Roundtable Skyscraper Index, Hemline Index, Champagne, Nail Polish, and the Dow Jones

AHA Session 24
Business History Conference 1
Thursday, January 3, 2013: 1:00 PM-3:00 PM
La Galerie 5 (New Orleans Marriott)
Daniel Levinson Wilk, Fashion Institute of Technology
Skyscraper Height and the Business Cycle
Jason Barr, Rutgers University–Newark
The Rise and Fall of the Hemline Index
Clara Berg, Museum of History and Industry
Champagne, Nail Polish, and the Dow Jones
Adam Davidson, Planet Money, National Public Radio

Session Abstract

An index is a measure of an economy and how it changes over time that uses a set of commodities (often stocks) as an estimate of the size and trend of the entire economy.  This panel presents economic and cultural histories of unusual indexes.  They are not computed from the values of a set of stocks and bonds, but from everyday objects--skirts, skyscrapers, etc.   In this roundtable discussion, two specialists (economist Jason Barr and fashion historian Clara Berg) and a generalist (Adam Davidson of NPR's Planet Money and newly regular columnist in the New York Times Magazine) will discuss the origins of the hemline index, the skyscraper index and others, their accuracy in measuring and predicting changes in the economy, their popularity and cultural uses, and their relationship to more traditional indexes like the Dow Jones Industrial Average.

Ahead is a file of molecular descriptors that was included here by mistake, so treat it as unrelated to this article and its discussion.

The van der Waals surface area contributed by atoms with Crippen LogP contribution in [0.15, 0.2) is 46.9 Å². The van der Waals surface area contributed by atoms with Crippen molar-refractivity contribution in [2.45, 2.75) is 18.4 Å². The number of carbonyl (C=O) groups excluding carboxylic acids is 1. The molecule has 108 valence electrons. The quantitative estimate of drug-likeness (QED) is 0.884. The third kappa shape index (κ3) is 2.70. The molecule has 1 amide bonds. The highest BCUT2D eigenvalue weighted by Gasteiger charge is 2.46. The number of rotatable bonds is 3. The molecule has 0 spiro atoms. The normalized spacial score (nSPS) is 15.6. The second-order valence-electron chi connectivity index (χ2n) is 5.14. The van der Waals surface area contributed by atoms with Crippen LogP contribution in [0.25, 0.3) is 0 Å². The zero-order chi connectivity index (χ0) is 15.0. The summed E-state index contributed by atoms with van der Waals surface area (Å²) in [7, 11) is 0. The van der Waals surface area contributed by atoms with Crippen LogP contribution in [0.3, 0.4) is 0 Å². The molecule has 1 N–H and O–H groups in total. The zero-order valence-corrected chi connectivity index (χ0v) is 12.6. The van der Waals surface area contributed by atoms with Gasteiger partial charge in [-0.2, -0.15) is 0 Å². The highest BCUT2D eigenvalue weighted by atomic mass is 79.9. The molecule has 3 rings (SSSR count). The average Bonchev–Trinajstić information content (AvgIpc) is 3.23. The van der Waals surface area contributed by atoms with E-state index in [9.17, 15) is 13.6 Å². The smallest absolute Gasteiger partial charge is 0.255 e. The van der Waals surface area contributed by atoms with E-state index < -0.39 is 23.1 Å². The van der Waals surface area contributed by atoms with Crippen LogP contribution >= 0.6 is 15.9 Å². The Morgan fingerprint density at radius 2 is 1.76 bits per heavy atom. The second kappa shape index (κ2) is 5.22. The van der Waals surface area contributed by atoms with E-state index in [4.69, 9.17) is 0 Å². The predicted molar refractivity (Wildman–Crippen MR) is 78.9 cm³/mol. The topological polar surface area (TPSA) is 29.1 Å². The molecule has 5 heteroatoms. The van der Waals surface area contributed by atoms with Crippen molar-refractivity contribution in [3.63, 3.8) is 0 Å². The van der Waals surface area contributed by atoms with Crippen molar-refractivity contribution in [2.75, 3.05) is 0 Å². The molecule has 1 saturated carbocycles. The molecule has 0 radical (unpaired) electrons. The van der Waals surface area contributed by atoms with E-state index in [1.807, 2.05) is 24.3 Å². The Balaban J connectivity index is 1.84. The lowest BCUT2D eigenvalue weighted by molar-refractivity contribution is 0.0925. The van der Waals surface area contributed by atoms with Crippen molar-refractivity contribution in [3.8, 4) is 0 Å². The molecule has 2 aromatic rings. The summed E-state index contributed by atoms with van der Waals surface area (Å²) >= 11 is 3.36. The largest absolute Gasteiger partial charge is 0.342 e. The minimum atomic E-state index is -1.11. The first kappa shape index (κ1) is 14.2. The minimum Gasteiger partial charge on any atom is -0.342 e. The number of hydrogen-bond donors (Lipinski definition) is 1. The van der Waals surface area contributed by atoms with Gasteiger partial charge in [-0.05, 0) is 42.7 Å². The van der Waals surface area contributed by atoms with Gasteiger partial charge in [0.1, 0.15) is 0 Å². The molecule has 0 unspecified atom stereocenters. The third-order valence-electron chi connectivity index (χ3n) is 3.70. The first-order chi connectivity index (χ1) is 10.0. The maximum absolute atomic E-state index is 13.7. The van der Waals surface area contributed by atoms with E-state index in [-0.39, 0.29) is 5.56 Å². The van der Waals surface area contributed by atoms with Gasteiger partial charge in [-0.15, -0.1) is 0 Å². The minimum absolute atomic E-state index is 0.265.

Many panels submitted in recent years through the Business History Conference's Liaison Committee have put business historians in dialogue with business scholars from other disciplines, business journalists, and business people.  This panel continues in that tradition.

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